Adopted cats and dogs at Heritage Humane Society are sent home with their new families snuggled in blankets handcrafted by a corps of more than 50 volunteers who painstakingly create "Precious Pieces" in a variety of colors and patterns.
Anita Capossela, who lives at Heritage Commons, is among the volunteers who spends her days crocheting blankets for the animals fortunate enough to be adopted. So far this year, she has made 60.
"It keeps me busy," Capossela said in a recent interview. "I don't knit any more, but I crochet a lot."
Capossela, who is 94, began turning out the creations when her daughter-in-law, Pam, explained the need the shelter had for the blankets.
"I knew Anita loved to crochet and loved animals, and I thought this would be a good fit for her," Pam Capossela said. "It is something she enjoys doing, and I am happy for her that she enjoys it so much."
The dimensions of each blanket are uniform, but colors are left up to those creating the pieces.
"I am happy to supply her with yarn," Pam Capossela said. "Some people at Heritage Commons give it to her and sometimes Anita picks out what she likes. Sometimes it is very creative and multi-colored."
"I do these in a single crochet stitch so the dogs or cats can't rip them out," Capossela explained, as she demonstrated her technique. "They are 70 stiches wide, and 53 rows."
Making the blankets comes easy to Capossela who has been making her own clothes since she was a young woman. Her father, who was the alterations manager at Lane Bryant in New York for decades, taught her how to make clothes, which she prides herself in still doing.
Sherry Martin, admissions manager at Heritage Humane, said the Precious Pieces program is a valuable one.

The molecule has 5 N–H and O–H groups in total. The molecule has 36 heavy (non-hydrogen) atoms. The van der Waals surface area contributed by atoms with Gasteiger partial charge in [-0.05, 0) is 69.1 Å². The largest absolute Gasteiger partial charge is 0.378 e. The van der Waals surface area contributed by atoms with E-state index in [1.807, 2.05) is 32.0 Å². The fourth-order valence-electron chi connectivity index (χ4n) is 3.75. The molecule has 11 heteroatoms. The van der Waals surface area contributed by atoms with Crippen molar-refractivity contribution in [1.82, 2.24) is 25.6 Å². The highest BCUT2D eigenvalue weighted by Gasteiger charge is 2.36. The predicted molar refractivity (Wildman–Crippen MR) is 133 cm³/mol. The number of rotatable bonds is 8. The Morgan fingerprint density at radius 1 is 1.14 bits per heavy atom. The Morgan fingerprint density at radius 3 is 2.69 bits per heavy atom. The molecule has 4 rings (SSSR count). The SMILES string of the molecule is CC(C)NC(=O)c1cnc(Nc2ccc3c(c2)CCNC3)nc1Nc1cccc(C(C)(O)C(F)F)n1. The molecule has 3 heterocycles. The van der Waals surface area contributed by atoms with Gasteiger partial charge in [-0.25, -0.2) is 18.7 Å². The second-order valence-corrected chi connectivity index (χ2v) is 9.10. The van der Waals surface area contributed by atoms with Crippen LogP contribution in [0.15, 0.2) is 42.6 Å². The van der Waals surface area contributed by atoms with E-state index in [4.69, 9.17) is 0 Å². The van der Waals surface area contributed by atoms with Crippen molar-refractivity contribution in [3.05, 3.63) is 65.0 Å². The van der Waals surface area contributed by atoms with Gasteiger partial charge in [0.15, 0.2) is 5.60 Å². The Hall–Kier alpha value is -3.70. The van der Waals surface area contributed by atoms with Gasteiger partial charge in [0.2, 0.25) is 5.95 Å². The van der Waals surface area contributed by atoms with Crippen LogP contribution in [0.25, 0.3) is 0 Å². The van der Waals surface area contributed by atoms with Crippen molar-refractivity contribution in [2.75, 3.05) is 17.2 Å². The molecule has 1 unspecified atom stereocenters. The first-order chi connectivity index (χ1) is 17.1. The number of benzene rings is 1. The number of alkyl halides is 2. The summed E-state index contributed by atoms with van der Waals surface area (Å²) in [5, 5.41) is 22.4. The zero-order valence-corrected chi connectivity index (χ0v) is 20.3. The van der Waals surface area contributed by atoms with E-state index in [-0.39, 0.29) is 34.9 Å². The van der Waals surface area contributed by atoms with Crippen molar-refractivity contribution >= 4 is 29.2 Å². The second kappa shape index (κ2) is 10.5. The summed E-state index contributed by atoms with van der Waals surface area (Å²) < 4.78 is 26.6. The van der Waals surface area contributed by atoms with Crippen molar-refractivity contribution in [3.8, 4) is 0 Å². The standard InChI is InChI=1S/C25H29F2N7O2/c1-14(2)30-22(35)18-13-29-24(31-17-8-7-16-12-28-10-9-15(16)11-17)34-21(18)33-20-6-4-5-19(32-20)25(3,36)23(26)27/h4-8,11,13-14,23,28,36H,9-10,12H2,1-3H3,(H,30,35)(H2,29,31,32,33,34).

"It is great because the adopters are usually surprised that someone has taken the time to do something like this," Martin said. "And the adopters usually take quite a bit of time picking the blankets out. They look at each one of them to decide which one they like best."
"Our volunteers for the for the Precious Pieces program have made more than 3,500 blankets over the past 3-plus years," said Michael Rhodes, shelter director of communications and outreach. "We find that any comfort item that eases the transition into a new home helps set the pets up for success."
Feedback from those who adopt usually includes a comment about the blankets.
"When they e-mail us, they usually always mention that the blankets are one of the best surprises of their adoption process," Martin said.
Participating in the program gives people, like Capossela, the chance to help animals without having to come to the shelter.
"It is a nice way for people who don't want to volunteer here, but who want to help," added Jen Hume, shelter community engagement coordinator. "There are a lot of people who are interested in the Precious Pieces program."
Capossela has never visited the shelter, but the staff recently sent her a card thanking her for her efforts, and inviting her to come visit. That's a goal that she may soon achieve through her daughter-in-law.
"I would like to take her there so she could see the blankets with the animals," Pam Capossela said.